Now, it seems, is the "real" crunch, the one that the producers of this title so wisely prepared their team for by running them into the ground ahead of time. The current mandatory hours are 9am to 10pm -- seven days a week -- with the occasional Saturday evening off for good behavior (at 6:30pm). This averages out to an eighty-five hour work week. Complaints that these once more extended hours combined with the team's existing fatigue would result in a greater number of mistakes made and an even greater amount of wasted energy were ignored.

The stress is taking its toll. After a certain number of hours spent working the eyes start to lose focus; after a certain number of weeks with only one day off fatigue starts to accrue and accumulate exponentially. There is a reason why there are two days in a weekend -- bad things happen to one's physical, emotional, and mental health if these days are cut short. The team is rapidly beginning to introduce as many flaws as they are removing.

And the kicker: for the honor of this treatment EA salaried employees receive a) no overtime; b) no compensation time! ('comp' time is the equalization of time off for overtime -- any hours spent during a crunch accrue into days off after the product has shipped); c) no additional sick or vacation leave. The time just goes away. Additionally, EA recently announced that, although in the past they have offered essentially a type of comp time in the form of a few weeks off at the end of a project, they no longer wish to do this, and employees shouldn't expect it. Further, since the production of various games is scattered, there was a concern on the part of the employees that developers would leave one crunch only to join another. EA's response was that they would attempt to minimize this, but would make no guarantees. This is unthinkable; they are pushing the team to individual physical health limits, and literally giving them nothing for it. Comp time is a staple in this industry, but EA as a corporation wishes to "minimize" this reprieve. One would think that the proper way to minimize comp time is to avoid crunch, but this brutal crunch has been on for months, and nary a whisper about any compensation leave, nor indeed of any end of this treatment.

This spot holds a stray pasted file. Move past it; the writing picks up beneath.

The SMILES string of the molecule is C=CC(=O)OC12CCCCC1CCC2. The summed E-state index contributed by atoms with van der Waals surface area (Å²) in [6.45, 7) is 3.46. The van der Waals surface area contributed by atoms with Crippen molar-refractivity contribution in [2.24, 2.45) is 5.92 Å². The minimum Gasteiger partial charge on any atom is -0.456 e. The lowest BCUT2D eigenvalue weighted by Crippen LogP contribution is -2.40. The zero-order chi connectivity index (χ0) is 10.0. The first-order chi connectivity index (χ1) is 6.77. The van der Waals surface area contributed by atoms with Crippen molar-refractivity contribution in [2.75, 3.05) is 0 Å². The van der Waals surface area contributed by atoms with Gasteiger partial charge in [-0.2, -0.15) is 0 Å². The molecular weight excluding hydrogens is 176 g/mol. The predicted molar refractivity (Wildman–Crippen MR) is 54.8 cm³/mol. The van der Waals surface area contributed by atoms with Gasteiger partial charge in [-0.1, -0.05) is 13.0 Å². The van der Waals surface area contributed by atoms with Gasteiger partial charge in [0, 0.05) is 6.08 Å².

This crunch also differs from crunch time in a smaller studio in that it was not an emergency effort to save a project from failure. Every step of the way, the project remained on schedule. Crunching neither accelerated this nor slowed it down; its effect on the actual product was not measurable. The extended hours were deliberate and planned; the management knew what they were doing as they did it. The love of my life comes home late at night complaining of a headache that will not go away and a chronically upset stomach, and my happy supportive smile is running out.